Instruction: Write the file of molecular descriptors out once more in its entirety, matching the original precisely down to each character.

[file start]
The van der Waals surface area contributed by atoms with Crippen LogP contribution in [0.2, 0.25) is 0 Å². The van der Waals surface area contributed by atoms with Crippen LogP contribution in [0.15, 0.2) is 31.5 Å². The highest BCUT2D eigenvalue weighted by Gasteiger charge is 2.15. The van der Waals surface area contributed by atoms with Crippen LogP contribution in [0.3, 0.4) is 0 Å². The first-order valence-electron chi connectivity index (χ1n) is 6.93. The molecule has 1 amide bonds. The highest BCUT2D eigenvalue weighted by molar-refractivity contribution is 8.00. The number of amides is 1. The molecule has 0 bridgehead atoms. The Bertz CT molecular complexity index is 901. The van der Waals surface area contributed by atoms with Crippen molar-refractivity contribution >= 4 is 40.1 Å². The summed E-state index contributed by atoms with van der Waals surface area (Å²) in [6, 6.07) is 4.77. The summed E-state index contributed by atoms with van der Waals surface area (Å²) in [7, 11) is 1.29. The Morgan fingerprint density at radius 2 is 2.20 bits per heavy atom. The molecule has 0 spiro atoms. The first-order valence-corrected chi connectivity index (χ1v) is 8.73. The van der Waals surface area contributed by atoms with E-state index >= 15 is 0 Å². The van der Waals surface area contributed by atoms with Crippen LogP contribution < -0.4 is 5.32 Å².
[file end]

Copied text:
The van der Waals surface area contributed by atoms with Crippen LogP contribution in [0.2, 0.25) is 0 Å². The van der Waals surface area contributed by atoms with Crippen LogP contribution in [0.15, 0.2) is 31.5 Å². The highest BCUT2D eigenvalue weighted by Gasteiger charge is 2.15. The van der Waals surface area contributed by atoms with Crippen LogP contribution in [0.3, 0.4) is 0 Å². The first-order valence-electron chi connectivity index (χ1n) is 6.93. The molecule has 1 amide bonds. The highest BCUT2D eigenvalue weighted by molar-refractivity contribution is 8.00. The number of amides is 1. The molecule has 0 bridgehead atoms. The Bertz CT molecular complexity index is 901. The van der Waals surface area contributed by atoms with Crippen molar-refractivity contribution >= 4 is 40.1 Å². The summed E-state index contributed by atoms with van der Waals surface area (Å²) in [6, 6.07) is 4.77. The summed E-state index contributed by atoms with van der Waals surface area (Å²) in [7, 11) is 1.29. The Morgan fingerprint density at radius 2 is 2.20 bits per heavy atom. The molecule has 0 spiro atoms. The first-order valence-corrected chi connectivity index (χ1v) is 8.73. The van der Waals surface area contributed by atoms with E-state index >= 15 is 0 Å². The van der Waals surface area contributed by atoms with Crippen LogP contribution < -0.4 is 5.32 Å².